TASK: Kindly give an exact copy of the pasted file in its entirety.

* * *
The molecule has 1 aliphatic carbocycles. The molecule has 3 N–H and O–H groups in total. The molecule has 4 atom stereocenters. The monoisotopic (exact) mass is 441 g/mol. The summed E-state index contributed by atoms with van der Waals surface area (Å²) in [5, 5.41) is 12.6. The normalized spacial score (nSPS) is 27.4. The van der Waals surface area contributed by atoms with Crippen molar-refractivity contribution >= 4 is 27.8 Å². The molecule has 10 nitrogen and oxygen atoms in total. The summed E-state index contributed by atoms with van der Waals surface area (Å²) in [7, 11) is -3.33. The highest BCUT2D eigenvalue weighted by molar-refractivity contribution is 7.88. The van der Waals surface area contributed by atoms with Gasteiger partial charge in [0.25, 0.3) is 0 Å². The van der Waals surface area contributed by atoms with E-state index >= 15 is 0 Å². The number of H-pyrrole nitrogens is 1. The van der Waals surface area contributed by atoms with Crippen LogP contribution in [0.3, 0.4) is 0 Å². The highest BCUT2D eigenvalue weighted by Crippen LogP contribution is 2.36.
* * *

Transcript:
The molecule has 1 aliphatic carbocycles. The molecule has 3 N–H and O–H groups in total. The molecule has 4 atom stereocenters. The monoisotopic (exact) mass is 441 g/mol. The summed E-state index contributed by atoms with van der Waals surface area (Å²) in [5, 5.41) is 12.6. The normalized spacial score (nSPS) is 27.4. The van der Waals surface area contributed by atoms with Crippen molar-refractivity contribution >= 4 is 27.8 Å². The molecule has 10 nitrogen and oxygen atoms in total. The summed E-state index contributed by atoms with van der Waals surface area (Å²) in [7, 11) is -3.33. The highest BCUT2D eigenvalue weighted by molar-refractivity contribution is 7.88. The van der Waals surface area contributed by atoms with Gasteiger partial charge in [0.25, 0.3) is 0 Å². The van der Waals surface area contributed by atoms with E-state index >= 15 is 0 Å². The number of H-pyrrole nitrogens is 1. The van der Waals surface area contributed by atoms with Crippen LogP contribution in [0.3, 0.4) is 0 Å². The highest BCUT2D eigenvalue weighted by Crippen LogP contribution is 2.36.